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CLINICAL STUDIES ON A NEW INFLUENZA VACCINE

JAMA. 1941;117(17):1446-1447. doi:10.1001/jama.1941.02820430042012.
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Additional clinical evidence is now available concerning the prophylactic value of influenza vaccines. Two influenza A vaccines have been tested by Martin and Eaton1 of the State Department of Public Health, Berkeley, Calif.: (a) a living vaccine prepared by growing influenza A virus in minced chick embryo suspended in saline solution and (b) a complex nonviable vaccine prepared from chick embryos inoculated with both the PR 8 strain of influenza A virus and the virus of the X strain of canine distemper treated with formaldehyde and prepared according to the technic proposed by Horsfall, Lennette and Rickard.2 Both vaccines were given as a single subcutaneous dose, the inoculation occurring about two weeks before an outbreak of acute febrile respiratory disease clinically and serologically diagnosed as influenza A.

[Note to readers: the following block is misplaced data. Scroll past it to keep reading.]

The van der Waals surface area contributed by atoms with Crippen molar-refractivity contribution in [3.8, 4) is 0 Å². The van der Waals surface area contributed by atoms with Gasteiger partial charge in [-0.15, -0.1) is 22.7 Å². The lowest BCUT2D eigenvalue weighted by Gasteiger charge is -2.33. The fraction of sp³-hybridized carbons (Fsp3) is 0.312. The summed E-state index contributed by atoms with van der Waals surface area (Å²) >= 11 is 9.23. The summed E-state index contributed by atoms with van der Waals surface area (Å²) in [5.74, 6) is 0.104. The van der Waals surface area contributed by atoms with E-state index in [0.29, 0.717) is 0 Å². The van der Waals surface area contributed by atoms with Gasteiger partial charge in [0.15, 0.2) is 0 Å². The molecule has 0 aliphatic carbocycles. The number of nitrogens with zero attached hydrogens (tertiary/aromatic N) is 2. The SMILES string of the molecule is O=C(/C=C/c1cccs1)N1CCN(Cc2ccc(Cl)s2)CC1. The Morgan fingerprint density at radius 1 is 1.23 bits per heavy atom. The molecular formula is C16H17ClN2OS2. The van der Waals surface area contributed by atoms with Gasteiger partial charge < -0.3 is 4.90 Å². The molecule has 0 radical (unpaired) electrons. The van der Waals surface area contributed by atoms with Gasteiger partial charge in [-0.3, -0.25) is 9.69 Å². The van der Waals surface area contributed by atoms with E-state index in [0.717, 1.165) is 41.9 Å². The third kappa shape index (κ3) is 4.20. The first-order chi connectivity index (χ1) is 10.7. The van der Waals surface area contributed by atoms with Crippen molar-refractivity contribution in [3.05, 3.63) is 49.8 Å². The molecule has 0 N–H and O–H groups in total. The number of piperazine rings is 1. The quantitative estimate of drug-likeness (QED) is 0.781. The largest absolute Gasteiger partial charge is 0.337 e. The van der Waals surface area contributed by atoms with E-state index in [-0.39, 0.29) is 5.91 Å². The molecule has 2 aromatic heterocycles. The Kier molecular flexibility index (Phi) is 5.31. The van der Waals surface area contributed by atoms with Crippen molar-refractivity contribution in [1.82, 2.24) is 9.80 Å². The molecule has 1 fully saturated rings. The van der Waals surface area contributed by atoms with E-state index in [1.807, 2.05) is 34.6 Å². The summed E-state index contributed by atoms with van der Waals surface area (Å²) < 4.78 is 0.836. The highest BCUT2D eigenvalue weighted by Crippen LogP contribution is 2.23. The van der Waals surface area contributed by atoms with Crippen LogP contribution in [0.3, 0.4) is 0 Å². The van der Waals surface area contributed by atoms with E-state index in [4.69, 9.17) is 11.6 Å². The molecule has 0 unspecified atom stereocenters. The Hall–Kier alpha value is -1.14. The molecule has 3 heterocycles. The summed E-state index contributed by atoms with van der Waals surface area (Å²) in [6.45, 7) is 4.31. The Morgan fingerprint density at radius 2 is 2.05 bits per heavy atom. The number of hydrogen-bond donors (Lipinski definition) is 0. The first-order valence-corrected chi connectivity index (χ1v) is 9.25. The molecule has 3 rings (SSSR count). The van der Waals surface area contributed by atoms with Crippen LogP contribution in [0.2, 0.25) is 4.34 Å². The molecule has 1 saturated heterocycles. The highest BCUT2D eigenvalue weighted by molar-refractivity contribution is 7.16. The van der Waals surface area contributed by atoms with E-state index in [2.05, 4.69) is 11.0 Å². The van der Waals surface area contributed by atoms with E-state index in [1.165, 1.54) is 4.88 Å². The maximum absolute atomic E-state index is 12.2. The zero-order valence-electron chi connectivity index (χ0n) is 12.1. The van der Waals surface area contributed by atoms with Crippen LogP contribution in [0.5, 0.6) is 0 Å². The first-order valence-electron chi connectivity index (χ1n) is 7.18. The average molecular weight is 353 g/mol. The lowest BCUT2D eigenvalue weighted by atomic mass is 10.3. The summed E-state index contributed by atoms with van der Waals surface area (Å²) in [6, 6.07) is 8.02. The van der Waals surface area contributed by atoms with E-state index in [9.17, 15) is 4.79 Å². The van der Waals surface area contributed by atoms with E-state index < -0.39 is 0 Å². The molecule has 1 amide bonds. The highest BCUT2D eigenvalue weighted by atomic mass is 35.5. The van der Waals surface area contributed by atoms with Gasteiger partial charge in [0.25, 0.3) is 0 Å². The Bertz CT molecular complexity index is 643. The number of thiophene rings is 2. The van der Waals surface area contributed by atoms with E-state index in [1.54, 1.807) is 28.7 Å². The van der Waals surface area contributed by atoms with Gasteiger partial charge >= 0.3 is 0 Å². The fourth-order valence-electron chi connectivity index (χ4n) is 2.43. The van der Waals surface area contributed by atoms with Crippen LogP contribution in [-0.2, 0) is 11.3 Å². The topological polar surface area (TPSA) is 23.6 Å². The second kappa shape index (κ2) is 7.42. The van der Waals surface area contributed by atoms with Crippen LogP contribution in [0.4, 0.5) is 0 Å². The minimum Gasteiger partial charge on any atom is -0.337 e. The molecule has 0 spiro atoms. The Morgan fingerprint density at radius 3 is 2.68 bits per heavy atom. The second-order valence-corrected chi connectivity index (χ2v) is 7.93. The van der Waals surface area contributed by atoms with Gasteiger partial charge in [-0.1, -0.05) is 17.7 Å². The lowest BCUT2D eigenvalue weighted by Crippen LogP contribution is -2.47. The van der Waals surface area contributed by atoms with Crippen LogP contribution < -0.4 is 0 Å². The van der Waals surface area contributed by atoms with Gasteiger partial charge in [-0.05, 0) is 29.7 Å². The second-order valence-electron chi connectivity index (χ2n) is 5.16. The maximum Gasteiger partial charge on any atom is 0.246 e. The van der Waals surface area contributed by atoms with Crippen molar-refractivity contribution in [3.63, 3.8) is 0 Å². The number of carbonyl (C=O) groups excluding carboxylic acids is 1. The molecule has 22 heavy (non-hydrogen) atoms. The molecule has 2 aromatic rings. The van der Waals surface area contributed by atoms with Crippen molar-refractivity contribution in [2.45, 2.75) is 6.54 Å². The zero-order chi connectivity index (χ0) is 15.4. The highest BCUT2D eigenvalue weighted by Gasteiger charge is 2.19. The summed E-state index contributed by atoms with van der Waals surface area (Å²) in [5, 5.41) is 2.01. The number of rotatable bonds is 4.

In one California institution 416 persons were vaccinated, and there were 4,560 nonvaccinated controls. At a second institution there were 413

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